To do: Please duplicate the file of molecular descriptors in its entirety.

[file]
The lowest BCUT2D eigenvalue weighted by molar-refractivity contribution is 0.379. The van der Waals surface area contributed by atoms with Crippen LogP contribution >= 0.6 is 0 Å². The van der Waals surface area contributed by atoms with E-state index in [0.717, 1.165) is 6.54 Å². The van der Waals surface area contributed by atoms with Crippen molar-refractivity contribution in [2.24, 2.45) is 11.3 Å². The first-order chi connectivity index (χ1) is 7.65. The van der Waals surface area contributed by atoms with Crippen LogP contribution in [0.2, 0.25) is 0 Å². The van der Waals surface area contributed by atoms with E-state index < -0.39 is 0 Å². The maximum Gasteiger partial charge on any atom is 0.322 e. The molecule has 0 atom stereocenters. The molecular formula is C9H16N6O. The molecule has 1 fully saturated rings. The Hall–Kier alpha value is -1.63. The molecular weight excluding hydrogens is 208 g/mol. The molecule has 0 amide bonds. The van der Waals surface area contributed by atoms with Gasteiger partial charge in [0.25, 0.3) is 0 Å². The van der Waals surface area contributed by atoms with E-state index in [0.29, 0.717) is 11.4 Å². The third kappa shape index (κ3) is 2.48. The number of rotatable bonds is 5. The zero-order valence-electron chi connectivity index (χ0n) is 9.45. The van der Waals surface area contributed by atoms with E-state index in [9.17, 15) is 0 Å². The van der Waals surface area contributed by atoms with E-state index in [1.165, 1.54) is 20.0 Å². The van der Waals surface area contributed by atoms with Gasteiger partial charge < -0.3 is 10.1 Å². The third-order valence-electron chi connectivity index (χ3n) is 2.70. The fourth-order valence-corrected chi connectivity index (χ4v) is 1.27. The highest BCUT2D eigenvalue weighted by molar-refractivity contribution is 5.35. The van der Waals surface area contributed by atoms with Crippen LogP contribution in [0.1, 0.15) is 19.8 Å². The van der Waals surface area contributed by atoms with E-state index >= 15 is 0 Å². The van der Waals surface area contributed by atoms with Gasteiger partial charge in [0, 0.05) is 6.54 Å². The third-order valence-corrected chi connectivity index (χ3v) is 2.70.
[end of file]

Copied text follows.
The lowest BCUT2D eigenvalue weighted by molar-refractivity contribution is 0.379. The van der Waals surface area contributed by atoms with Crippen LogP contribution >= 0.6 is 0 Å². The van der Waals surface area contributed by atoms with E-state index in [0.717, 1.165) is 6.54 Å². The van der Waals surface area contributed by atoms with Crippen molar-refractivity contribution in [2.24, 2.45) is 11.3 Å². The first-order chi connectivity index (χ1) is 7.65. The van der Waals surface area contributed by atoms with Crippen LogP contribution in [0.2, 0.25) is 0 Å². The van der Waals surface area contributed by atoms with E-state index < -0.39 is 0 Å². The maximum Gasteiger partial charge on any atom is 0.322 e. The molecule has 0 atom stereocenters. The molecular formula is C9H16N6O. The molecule has 1 fully saturated rings. The Hall–Kier alpha value is -1.63. The molecular weight excluding hydrogens is 208 g/mol. The molecule has 0 amide bonds. The van der Waals surface area contributed by atoms with Gasteiger partial charge in [0.25, 0.3) is 0 Å². The van der Waals surface area contributed by atoms with E-state index in [0.29, 0.717) is 11.4 Å². The third kappa shape index (κ3) is 2.48. The number of rotatable bonds is 5. The zero-order valence-electron chi connectivity index (χ0n) is 9.45. The van der Waals surface area contributed by atoms with E-state index in [9.17, 15) is 0 Å². The van der Waals surface area contributed by atoms with E-state index in [1.165, 1.54) is 20.0 Å². The van der Waals surface area contributed by atoms with Gasteiger partial charge < -0.3 is 10.1 Å². The third-order valence-electron chi connectivity index (χ3n) is 2.70. The fourth-order valence-corrected chi connectivity index (χ4v) is 1.27. The highest BCUT2D eigenvalue weighted by molar-refractivity contribution is 5.35. The van der Waals surface area contributed by atoms with Crippen LogP contribution in [0.1, 0.15) is 19.8 Å². The van der Waals surface area contributed by atoms with E-state index >= 15 is 0 Å². The van der Waals surface area contributed by atoms with Gasteiger partial charge in [0, 0.05) is 6.54 Å². The third-order valence-corrected chi connectivity index (χ3v) is 2.70.